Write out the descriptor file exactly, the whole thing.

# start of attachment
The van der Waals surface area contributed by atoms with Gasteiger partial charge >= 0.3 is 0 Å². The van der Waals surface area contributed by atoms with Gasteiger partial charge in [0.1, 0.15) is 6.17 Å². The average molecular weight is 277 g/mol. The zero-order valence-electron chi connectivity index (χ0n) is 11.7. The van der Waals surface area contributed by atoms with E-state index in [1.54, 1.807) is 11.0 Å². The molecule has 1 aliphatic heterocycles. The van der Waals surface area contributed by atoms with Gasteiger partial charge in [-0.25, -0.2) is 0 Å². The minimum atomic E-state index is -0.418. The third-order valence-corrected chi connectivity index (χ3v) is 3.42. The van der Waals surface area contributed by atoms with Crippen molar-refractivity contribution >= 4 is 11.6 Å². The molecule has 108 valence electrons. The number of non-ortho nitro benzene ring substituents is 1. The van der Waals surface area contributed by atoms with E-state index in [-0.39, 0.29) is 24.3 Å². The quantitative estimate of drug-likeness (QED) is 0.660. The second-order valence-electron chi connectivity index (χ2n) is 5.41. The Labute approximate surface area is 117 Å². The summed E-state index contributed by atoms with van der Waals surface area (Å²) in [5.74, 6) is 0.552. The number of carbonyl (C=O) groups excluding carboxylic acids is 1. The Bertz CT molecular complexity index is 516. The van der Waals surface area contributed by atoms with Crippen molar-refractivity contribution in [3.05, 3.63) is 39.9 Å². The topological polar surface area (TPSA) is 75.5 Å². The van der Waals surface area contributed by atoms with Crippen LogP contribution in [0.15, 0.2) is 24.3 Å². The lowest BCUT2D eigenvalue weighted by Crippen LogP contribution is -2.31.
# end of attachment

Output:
The van der Waals surface area contributed by atoms with Gasteiger partial charge >= 0.3 is 0 Å². The van der Waals surface area contributed by atoms with Gasteiger partial charge in [0.1, 0.15) is 6.17 Å². The average molecular weight is 277 g/mol. The zero-order valence-electron chi connectivity index (χ0n) is 11.7. The van der Waals surface area contributed by atoms with E-state index in [1.54, 1.807) is 11.0 Å². The molecule has 1 aliphatic heterocycles. The van der Waals surface area contributed by atoms with Gasteiger partial charge in [-0.25, -0.2) is 0 Å². The minimum atomic E-state index is -0.418. The third-order valence-corrected chi connectivity index (χ3v) is 3.42. The van der Waals surface area contributed by atoms with Crippen molar-refractivity contribution >= 4 is 11.6 Å². The molecule has 108 valence electrons. The number of non-ortho nitro benzene ring substituents is 1. The van der Waals surface area contributed by atoms with E-state index in [-0.39, 0.29) is 24.3 Å². The quantitative estimate of drug-likeness (QED) is 0.660. The second-order valence-electron chi connectivity index (χ2n) is 5.41. The Labute approximate surface area is 117 Å². The summed E-state index contributed by atoms with van der Waals surface area (Å²) in [5.74, 6) is 0.552. The number of carbonyl (C=O) groups excluding carboxylic acids is 1. The Bertz CT molecular complexity index is 516. The van der Waals surface area contributed by atoms with Crippen molar-refractivity contribution in [3.05, 3.63) is 39.9 Å². The topological polar surface area (TPSA) is 75.5 Å². The van der Waals surface area contributed by atoms with Crippen LogP contribution in [0.15, 0.2) is 24.3 Å². The lowest BCUT2D eigenvalue weighted by Crippen LogP contribution is -2.31.